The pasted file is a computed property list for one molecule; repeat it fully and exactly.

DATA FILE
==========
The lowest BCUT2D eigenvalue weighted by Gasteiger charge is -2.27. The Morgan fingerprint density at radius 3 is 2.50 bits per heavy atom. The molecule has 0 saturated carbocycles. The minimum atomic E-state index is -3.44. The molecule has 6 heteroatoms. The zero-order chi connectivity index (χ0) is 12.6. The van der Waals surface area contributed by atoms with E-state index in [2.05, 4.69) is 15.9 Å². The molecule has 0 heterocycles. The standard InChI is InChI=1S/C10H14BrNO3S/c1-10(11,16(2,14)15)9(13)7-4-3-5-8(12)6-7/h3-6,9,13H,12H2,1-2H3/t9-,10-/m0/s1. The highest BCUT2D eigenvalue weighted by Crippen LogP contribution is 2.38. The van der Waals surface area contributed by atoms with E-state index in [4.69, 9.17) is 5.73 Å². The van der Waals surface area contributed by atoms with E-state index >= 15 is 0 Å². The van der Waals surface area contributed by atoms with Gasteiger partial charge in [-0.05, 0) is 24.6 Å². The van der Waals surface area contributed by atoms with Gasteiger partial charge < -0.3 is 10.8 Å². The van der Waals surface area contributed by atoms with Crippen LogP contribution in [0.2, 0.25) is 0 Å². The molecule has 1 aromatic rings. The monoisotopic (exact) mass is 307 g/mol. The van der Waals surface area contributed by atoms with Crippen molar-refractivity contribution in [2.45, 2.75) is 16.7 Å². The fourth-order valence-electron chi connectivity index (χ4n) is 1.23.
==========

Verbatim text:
The lowest BCUT2D eigenvalue weighted by Gasteiger charge is -2.27. The Morgan fingerprint density at radius 3 is 2.50 bits per heavy atom. The molecule has 0 saturated carbocycles. The minimum atomic E-state index is -3.44. The molecule has 6 heteroatoms. The zero-order chi connectivity index (χ0) is 12.6. The van der Waals surface area contributed by atoms with E-state index in [2.05, 4.69) is 15.9 Å². The molecule has 0 heterocycles. The standard InChI is InChI=1S/C10H14BrNO3S/c1-10(11,16(2,14)15)9(13)7-4-3-5-8(12)6-7/h3-6,9,13H,12H2,1-2H3/t9-,10-/m0/s1. The highest BCUT2D eigenvalue weighted by Crippen LogP contribution is 2.38. The van der Waals surface area contributed by atoms with E-state index in [4.69, 9.17) is 5.73 Å². The van der Waals surface area contributed by atoms with E-state index >= 15 is 0 Å². The van der Waals surface area contributed by atoms with Gasteiger partial charge in [-0.05, 0) is 24.6 Å². The van der Waals surface area contributed by atoms with Gasteiger partial charge < -0.3 is 10.8 Å². The van der Waals surface area contributed by atoms with Crippen LogP contribution in [0.2, 0.25) is 0 Å². The molecule has 1 aromatic rings. The monoisotopic (exact) mass is 307 g/mol. The van der Waals surface area contributed by atoms with Crippen molar-refractivity contribution in [2.45, 2.75) is 16.7 Å². The fourth-order valence-electron chi connectivity index (χ4n) is 1.23.